As a reminder, when positive results are received, out of both the respect for the individual and national privacy laws, Public Health does not release information regarding the identity of those who receive positive test results. If you know someone who has received a positive test result, please be respectful of their privacy and do not share that information with others.
Community transmission is occurring in Colorado. In Leadville and Lake County due to limited testing, many individuals are being asked to self-quarantine or isolate without being tested. A positive test is only one, very limited indicator of the virus in the local community. Knowing who has or has not been tested does not change the need to continue to observe social distancing and the Governor’s Stay-At-Home order.
If you believe you have been exposed, quarantine at home for 14 days and be observant of any onset of symptoms. Individuals with symptoms should isolate themselves at home until you have met the following factors: At least 3 days (72 hours) without fever, with no use of fever-reducing medications; AND improvement in respiratory symptoms (e.g., cough, shortness of breath); AND at least 7 days have passed since symptoms first appeared.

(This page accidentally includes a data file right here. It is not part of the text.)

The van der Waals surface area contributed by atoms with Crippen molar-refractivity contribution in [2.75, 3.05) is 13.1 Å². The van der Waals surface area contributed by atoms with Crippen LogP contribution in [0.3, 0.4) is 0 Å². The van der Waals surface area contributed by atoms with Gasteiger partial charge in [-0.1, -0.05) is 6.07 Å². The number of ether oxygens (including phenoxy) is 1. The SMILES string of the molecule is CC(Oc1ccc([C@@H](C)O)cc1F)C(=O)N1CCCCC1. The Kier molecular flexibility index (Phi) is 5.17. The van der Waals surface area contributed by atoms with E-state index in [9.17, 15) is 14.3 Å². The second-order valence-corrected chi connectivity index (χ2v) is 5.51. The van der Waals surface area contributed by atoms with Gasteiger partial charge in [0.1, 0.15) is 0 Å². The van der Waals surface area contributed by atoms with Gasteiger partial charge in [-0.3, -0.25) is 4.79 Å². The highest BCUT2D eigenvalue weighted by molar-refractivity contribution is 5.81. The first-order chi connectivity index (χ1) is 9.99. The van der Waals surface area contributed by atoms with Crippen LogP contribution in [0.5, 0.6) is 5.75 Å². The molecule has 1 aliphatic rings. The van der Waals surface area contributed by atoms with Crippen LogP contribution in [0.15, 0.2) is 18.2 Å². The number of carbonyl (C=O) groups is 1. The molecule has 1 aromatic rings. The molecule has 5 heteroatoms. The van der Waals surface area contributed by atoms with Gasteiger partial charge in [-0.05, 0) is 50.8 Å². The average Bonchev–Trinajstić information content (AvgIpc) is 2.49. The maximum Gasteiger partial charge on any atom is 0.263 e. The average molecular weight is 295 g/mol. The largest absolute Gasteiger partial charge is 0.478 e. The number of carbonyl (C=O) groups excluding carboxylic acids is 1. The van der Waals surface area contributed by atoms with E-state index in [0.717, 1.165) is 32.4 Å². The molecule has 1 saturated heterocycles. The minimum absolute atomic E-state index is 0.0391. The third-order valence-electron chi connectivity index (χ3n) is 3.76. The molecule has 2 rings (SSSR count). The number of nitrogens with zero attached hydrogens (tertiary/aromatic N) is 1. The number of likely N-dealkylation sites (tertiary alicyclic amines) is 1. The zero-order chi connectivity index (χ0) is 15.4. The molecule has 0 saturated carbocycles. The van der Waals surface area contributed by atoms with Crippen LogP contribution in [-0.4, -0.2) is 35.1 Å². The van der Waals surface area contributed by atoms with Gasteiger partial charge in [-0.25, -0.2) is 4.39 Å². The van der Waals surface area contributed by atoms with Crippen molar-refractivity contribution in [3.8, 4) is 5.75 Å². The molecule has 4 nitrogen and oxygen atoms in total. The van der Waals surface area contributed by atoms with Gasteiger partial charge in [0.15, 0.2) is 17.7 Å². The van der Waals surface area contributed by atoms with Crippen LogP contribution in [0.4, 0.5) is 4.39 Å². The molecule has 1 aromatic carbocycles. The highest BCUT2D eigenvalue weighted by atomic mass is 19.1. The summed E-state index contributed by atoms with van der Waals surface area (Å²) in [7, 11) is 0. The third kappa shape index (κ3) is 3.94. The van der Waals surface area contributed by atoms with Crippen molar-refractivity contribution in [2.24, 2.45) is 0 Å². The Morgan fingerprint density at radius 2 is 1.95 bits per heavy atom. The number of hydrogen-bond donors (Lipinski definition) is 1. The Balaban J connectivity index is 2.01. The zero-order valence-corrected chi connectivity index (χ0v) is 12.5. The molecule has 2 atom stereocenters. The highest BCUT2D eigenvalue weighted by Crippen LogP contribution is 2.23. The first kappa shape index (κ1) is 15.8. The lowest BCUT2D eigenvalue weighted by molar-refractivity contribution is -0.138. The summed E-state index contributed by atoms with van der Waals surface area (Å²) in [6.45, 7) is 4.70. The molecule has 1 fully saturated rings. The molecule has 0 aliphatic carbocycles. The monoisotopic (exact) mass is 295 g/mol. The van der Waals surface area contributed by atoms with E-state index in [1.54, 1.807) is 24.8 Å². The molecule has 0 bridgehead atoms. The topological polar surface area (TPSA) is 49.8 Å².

Leadville Today will continue to bring readers the latest news concerning the virus and its impact on Lake County. Here is a list of stories covered thus far about COVID – 19.
- Ready or Not? Preparedness in Pbville – March 10
- The Closures. The Plan. The Truth. – March 15
- Shelter (Food & Water) from the Storm – March 17
- The 411 on the 911 in the 80461 – March 19
- Mountain Medicine: Wisdom From Above – March 21
- Paper or Plastic: On the Frontlines – March 26
- Melly Masks: Made in Leadville – March 27
- Close Quarters: Cloud City Quarantine – March 29
Message from Fr. Rafael Rico-Torres/Holy Family Parish